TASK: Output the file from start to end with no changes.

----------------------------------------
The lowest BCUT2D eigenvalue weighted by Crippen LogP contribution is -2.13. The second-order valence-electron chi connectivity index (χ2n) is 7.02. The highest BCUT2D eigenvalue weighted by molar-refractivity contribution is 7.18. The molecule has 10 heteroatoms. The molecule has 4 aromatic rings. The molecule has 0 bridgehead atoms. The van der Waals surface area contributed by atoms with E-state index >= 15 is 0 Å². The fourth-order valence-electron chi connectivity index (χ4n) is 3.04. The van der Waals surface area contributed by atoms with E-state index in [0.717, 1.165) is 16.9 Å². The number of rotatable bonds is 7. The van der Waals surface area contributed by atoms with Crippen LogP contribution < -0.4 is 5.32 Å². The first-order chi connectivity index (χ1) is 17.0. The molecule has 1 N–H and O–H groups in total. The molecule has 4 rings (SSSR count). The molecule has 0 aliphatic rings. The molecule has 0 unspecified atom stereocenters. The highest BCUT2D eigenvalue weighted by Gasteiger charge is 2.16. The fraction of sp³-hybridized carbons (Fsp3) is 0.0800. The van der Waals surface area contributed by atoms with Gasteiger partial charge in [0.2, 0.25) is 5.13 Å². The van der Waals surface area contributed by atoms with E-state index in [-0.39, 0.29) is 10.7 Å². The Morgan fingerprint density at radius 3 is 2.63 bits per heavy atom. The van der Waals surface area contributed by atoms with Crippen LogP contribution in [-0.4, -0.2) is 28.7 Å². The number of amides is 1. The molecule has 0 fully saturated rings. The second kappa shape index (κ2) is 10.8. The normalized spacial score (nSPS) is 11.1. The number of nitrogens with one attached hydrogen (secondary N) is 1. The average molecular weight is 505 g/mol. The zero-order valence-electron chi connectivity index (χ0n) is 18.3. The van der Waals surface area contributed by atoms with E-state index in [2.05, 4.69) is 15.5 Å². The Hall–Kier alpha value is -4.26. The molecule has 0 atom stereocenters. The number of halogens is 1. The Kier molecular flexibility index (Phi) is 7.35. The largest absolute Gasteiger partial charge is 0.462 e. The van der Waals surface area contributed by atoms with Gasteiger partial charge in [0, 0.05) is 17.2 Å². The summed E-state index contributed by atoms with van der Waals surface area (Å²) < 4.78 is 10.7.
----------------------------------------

The lowest BCUT2D eigenvalue weighted by Crippen LogP contribution is -2.13. The second-order valence-electron chi connectivity index (χ2n) is 7.02. The highest BCUT2D eigenvalue weighted by molar-refractivity contribution is 7.18. The molecule has 10 heteroatoms. The molecule has 4 aromatic rings. The molecule has 0 bridgehead atoms. The van der Waals surface area contributed by atoms with E-state index >= 15 is 0 Å². The fourth-order valence-electron chi connectivity index (χ4n) is 3.04. The van der Waals surface area contributed by atoms with E-state index in [0.717, 1.165) is 16.9 Å². The number of rotatable bonds is 7. The van der Waals surface area contributed by atoms with Crippen LogP contribution < -0.4 is 5.32 Å². The first-order chi connectivity index (χ1) is 17.0. The molecule has 1 N–H and O–H groups in total. The molecule has 4 rings (SSSR count). The molecule has 0 aliphatic rings. The molecule has 0 unspecified atom stereocenters. The highest BCUT2D eigenvalue weighted by Gasteiger charge is 2.16. The fraction of sp³-hybridized carbons (Fsp3) is 0.0800. The van der Waals surface area contributed by atoms with Gasteiger partial charge in [0.2, 0.25) is 5.13 Å². The van der Waals surface area contributed by atoms with E-state index in [-0.39, 0.29) is 10.7 Å². The Morgan fingerprint density at radius 3 is 2.63 bits per heavy atom. The van der Waals surface area contributed by atoms with Crippen LogP contribution in [-0.4, -0.2) is 28.7 Å². The number of amides is 1. The molecule has 0 fully saturated rings. The second kappa shape index (κ2) is 10.8. The normalized spacial score (nSPS) is 11.1. The number of nitrogens with one attached hydrogen (secondary N) is 1. The average molecular weight is 505 g/mol. The zero-order valence-electron chi connectivity index (χ0n) is 18.3. The van der Waals surface area contributed by atoms with E-state index in [2.05, 4.69) is 15.5 Å². The Hall–Kier alpha value is -4.26. The molecule has 0 atom stereocenters. The number of halogens is 1. The Kier molecular flexibility index (Phi) is 7.35. The largest absolute Gasteiger partial charge is 0.462 e. The van der Waals surface area contributed by atoms with Gasteiger partial charge in [0, 0.05) is 17.2 Å². The summed E-state index contributed by atoms with van der Waals surface area (Å²) < 4.78 is 10.7.